MORE THAN 100 MILLION Americans have high blood pressure, according to the latest statistics from the American Heart Association. That’s nearly HALF of all adults in the United States. And anyone with high blood pressure, also known as hypertension, has a greater risk for heart disease and stroke.

Even when a person’s blood pressure is dangerously high, there are usually no signs or symptoms with hypertension. That’s the reason it’s so important to have your blood pressure checked on a regular basis by your doctor. Blood pressure is a measure of the force of your blood on the walls of your arteries. Normal blood pressure is 120/80 or below. The first number refers to the pressure when the heart is beating; the second number measures the pressure when the heart is at rest.

IF YOU DO have high blood pressure, here are eight actions you can take to lower it:

1. Maintain a healthy weight

Obesity increases your risk. To determine whether your weight is in a healthy range, doctors often calculate your body mass index (BMI). If you know your weight and height, you can calculate your BMI at CDC’s Assessing Your Weight website. Doctors sometimes also use waist and hip measurements to assess body fat.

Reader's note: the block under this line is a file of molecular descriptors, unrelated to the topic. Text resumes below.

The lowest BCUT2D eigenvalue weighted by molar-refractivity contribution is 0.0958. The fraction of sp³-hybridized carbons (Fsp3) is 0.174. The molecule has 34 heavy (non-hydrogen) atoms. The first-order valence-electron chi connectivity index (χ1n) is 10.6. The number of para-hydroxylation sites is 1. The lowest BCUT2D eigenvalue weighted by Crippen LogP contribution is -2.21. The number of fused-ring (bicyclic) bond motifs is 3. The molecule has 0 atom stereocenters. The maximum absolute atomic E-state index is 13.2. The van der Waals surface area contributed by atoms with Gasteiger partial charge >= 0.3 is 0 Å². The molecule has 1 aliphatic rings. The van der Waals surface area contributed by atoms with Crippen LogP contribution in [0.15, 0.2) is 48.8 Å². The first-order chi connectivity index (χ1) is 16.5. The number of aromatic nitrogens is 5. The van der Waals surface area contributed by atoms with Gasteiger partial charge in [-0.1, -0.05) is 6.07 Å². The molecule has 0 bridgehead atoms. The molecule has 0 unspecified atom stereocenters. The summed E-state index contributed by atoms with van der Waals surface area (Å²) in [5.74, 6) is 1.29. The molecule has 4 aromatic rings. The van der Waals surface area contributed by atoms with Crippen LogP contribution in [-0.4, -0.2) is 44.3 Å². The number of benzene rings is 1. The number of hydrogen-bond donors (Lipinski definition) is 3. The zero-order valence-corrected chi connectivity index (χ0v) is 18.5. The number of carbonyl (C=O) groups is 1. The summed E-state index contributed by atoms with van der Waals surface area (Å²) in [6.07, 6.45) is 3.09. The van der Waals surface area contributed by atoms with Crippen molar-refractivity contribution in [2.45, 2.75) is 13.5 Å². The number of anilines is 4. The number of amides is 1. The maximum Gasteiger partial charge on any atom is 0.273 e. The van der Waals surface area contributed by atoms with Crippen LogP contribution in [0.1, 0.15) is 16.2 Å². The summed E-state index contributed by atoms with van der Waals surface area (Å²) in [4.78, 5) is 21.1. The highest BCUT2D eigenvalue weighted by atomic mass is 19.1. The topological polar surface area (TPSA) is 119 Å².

Talk with your doctor about ways to reach a healthy weight.

2. Exercise regularly

Physical activity can help keep you at a healthy weight and lower your blood pressure. The Physical Activity Guidelines for Americans recommends that adults get at least 2 hours and 30 minutes of moderate-intensity exercise, such as brisk walking or bicycling, every week. That’s about 30 minutes a day, 5 days a week. Children and adolescents should get 1 hour of physical activity every day.

Visit Pleasant Valley Hospital Wellness Center to increase your physical activity. With a full selection of fitness equipment, free weights and a variety of classes – we have options for everyone! Questions? Call us at 304.675.7222.

3. Eat a healthy diet

Eating a diet that is rich in whole grains, fruits, vegetables and low-fat dairy products and skimps on saturated fat and cholesterol can lower your blood pressure by up to 11 mm Hg. This eating plan is known as the Dietary Approaches to Stop Hypertension (DASH) diet.

It isn’t easy to change your eating habits, but with these tips, you can adopt a healthy diet: